In the political strategy books, this rule might be filed under T.
As in Tammy. As in Wynette, to the tune of “Stand By Your Man.”
Louisiana Rep. Vance McAllister, who last received national note when video surfaced of him kissing an aide — earning him the nickname “The Kissing Congressman” — has begun airing a campaign video featuring the woman he was not kissing (his wife) attesting to his fitness for office.
“Life is filled with ups and downs,” says Vance McAllister.
“But a man’s character is based on how many times he gets back up and stands again,” says Kelly McAllister, the mother of his five children.
“I’m lucky to have been blessed with a great family and a wonderful Christian wife,” he says.
“And I’m blessed to have a husband who owns up to his mistakes, never gives up, always fighting for the good people of Louisiana,” she says.
Just in case no one got the point, the Republican added a reverential fillip to the standard sign-off: “We approve this message because some things are just worth fighting for.”
If it seems like pouring salt into her wound — albeit with her acquiescence — it was also the latest example of what has become the de rigueur move for any politician trying to survive after a scandal: getting the wronged wife to vouch for him.
Such scandals have swirled unrelentingly around politics in recent years. Narcissism being what it is, the obvious advice — don’t do it and you won’t get in trouble — hasn’t caught on. The advice that has: You can survive if your spouse stands by you. You almost never can survive if she — and it is always a she — doesn’t.
A dramatic example of the Tammy came in January 1992 when Bill Clinton’s surging presidential campaign was poleaxed by former television reporter Gennifer Flowers’ claim that the two had engaged in a long-term affair. Clinton and his wife, Hillary Rodham Clinton, appeared on a special edition of CBS’ “60 Minutes” to try to stem the damage.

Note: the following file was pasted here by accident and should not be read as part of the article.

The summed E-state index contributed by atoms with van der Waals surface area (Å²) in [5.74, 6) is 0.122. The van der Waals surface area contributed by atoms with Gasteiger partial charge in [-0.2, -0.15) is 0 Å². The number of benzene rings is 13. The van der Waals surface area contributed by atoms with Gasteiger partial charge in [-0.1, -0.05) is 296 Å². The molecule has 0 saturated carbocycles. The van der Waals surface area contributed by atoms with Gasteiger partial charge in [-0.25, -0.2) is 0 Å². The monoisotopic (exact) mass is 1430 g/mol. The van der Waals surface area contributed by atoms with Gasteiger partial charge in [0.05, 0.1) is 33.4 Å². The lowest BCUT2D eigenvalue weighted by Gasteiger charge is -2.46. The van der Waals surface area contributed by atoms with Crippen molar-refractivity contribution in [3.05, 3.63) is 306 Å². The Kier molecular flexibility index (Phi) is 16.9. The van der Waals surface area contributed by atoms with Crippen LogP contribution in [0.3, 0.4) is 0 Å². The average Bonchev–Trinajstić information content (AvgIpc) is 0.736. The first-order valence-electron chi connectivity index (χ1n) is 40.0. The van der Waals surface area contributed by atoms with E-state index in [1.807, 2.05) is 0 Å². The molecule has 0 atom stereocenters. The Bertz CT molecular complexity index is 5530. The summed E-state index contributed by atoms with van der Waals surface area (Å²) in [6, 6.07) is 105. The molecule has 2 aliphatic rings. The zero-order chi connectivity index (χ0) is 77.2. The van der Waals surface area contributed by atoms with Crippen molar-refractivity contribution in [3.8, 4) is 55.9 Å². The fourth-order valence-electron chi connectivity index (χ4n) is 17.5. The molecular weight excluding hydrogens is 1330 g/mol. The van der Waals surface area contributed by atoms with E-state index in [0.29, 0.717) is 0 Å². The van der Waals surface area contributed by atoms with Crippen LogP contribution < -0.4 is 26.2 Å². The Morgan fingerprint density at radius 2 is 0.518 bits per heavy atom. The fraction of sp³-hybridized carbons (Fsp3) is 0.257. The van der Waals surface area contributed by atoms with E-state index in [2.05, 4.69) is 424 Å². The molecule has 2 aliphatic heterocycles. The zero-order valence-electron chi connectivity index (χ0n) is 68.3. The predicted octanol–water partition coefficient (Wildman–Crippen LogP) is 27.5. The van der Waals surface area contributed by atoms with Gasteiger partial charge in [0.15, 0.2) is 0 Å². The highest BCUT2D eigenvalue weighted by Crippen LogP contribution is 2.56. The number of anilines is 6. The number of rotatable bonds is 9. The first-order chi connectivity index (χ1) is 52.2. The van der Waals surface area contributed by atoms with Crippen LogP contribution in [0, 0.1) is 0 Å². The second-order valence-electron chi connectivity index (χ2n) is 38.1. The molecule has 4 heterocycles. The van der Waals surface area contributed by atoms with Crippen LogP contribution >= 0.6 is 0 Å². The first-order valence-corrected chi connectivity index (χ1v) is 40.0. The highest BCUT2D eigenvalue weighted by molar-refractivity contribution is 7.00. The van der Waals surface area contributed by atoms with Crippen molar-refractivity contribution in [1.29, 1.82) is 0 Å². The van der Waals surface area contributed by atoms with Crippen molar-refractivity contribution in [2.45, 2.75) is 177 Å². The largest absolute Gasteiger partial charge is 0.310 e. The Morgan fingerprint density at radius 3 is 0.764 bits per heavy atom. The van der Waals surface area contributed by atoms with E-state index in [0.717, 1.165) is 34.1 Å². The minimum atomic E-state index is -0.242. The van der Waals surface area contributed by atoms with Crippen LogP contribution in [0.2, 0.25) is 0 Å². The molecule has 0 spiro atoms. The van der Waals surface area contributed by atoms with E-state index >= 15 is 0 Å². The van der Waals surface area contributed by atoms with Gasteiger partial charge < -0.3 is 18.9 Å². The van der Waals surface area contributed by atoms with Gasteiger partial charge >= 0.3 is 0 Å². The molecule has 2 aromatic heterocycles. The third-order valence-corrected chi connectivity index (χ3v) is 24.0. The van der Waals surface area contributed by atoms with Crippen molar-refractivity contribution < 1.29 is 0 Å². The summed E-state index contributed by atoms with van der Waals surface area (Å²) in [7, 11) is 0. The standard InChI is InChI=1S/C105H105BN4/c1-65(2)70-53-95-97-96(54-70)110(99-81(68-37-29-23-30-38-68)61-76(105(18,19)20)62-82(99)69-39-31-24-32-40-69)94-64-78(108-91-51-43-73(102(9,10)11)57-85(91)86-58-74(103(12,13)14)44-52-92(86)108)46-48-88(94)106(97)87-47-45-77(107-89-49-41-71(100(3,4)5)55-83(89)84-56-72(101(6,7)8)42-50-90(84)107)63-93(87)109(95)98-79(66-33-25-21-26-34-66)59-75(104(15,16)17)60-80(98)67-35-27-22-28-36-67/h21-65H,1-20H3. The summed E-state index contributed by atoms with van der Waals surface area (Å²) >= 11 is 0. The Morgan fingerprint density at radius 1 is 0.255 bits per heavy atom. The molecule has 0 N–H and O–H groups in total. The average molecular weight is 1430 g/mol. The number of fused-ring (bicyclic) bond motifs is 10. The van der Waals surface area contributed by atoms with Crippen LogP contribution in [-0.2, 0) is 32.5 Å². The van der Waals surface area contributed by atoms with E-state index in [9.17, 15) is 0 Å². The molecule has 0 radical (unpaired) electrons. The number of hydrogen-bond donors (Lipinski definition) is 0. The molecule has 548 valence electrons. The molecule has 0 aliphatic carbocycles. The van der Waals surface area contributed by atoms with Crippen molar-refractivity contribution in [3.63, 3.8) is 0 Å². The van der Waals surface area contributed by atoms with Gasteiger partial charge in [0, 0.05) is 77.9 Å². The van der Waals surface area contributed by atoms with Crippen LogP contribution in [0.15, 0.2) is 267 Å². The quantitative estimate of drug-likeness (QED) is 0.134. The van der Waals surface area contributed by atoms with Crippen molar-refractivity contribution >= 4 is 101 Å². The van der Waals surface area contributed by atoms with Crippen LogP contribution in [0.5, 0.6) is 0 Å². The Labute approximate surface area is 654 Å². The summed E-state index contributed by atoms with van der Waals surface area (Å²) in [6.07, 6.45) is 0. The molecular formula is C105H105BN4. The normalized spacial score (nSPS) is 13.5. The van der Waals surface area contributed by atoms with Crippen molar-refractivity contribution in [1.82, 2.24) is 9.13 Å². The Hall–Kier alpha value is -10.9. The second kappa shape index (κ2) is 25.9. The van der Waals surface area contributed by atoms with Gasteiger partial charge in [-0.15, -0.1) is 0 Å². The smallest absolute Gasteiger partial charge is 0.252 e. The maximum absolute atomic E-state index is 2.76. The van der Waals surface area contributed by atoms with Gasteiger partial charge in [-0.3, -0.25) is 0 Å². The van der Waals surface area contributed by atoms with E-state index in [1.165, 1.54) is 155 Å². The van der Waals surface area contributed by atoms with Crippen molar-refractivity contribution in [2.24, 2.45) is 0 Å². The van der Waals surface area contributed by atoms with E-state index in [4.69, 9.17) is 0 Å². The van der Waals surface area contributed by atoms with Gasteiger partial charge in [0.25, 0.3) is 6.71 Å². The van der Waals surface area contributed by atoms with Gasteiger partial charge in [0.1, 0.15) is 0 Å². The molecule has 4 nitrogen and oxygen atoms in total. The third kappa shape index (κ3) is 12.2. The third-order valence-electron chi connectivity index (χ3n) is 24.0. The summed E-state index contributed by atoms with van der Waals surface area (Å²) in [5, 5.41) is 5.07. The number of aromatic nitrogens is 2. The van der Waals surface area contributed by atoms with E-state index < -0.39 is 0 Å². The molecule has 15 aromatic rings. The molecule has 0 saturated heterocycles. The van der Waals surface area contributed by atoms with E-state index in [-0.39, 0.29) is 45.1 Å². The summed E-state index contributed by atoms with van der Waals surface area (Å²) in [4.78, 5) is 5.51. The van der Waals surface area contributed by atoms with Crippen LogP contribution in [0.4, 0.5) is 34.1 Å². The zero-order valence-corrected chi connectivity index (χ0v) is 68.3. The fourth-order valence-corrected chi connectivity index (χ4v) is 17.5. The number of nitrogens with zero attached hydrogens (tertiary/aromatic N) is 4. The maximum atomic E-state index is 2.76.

Clinton dodged whether he had ever taken part in an extramarital affair, other than to say he had caused “pain in my marriage,” but did specifically deny an affair with Flowers. (He admitted later that that was a lie.) He and Hillary Clinton made an impassioned argument for what she called a “zone of privacy” around political marriages. And she insisted their union was strong.
“I’m not sitting here, some little woman standing by my man like Tammy Wynette,” Hillary Clinton says, in an acutely Southern twang. “I’m sitting here because I love him, and I honor what he’s been through and what we’ve been through together, and, you know, if that’s not enough for people, then heck, don’t vote for him.”
The whole thing would be replayed several years later after Clinton’s White House affair with Monica Lewinsky, but the Clinton duo remains together, their nearly 40 years of marriage testifying to the point of the Tammy: If I can forgive him, voters, you can too.
Oddly, perhaps, one of Hillary Clinton’s closest confidants would use the same strategy. Huma Abedin, a longtime Clinton aide, was the woman called upon to stand by her man when then-Rep. Anthony Weiner was found to have sent provocative sexual pictures to several women. Two years later, in 2013, Weiner surfaced to run for mayor of New York, with Abedin by his side in an introductory video.
“Look I made some big mistakes and I know I let a lot of people down,” said Weiner, a Democrat. “But I also learned some tough lessons. I’m running for mayor because I’ve been fighting for the middle class and those struggling to make it my entire life and I hope I get a second chance to work for you.”
Added his wife, sitting next to him on a stoop: “We live this city and no one will work harder to make it better than Anthony.”
It may not have ended well — after more allegations arose, Weiner lost the Democratic primary and left the race by flipping off a reporter. But he left with his marriage seemingly intact.
Contrast that with South Carolina’s Mark Sanford, who enlivened his governorship when he was caught on a vacation that was supposed to involve hiking the Appalachian Trail but actually centered on an assignation with his Argentinian girlfriend. In his lengthy, apologetic press conference, no one was by his side.
True, after refusing to resign the governorship, he was, in seeming defiance of the rule, later elected to Congress.
But his wife at the time of the scandal certainly did not try to stanch Sanford’s political wounds. To the contrary, they fought in a long and bitter divorce; Jenny Sanford wrote a tell-all book named “Staying True” that excoriated him. They continue to tussle legally over his visitation with their youngest son; she recently demanded that he undergo anger management training and submit to a psychological exam.
In a Facebook post earlier this month with all the subtlety of a car crash, Sanford announced that he and his girlfriend had broken off their relationship due to the struggle.
“As I’ve expressed countless times, I am sorry for the way I handled the events of 2009, but no degree of acrimony will fix nor change its history,” Sanford said in a second post.
He had succeeded politically without the Tammy, but only to a point.
For political news and analysis, follow me on Twitter: @cathleendecker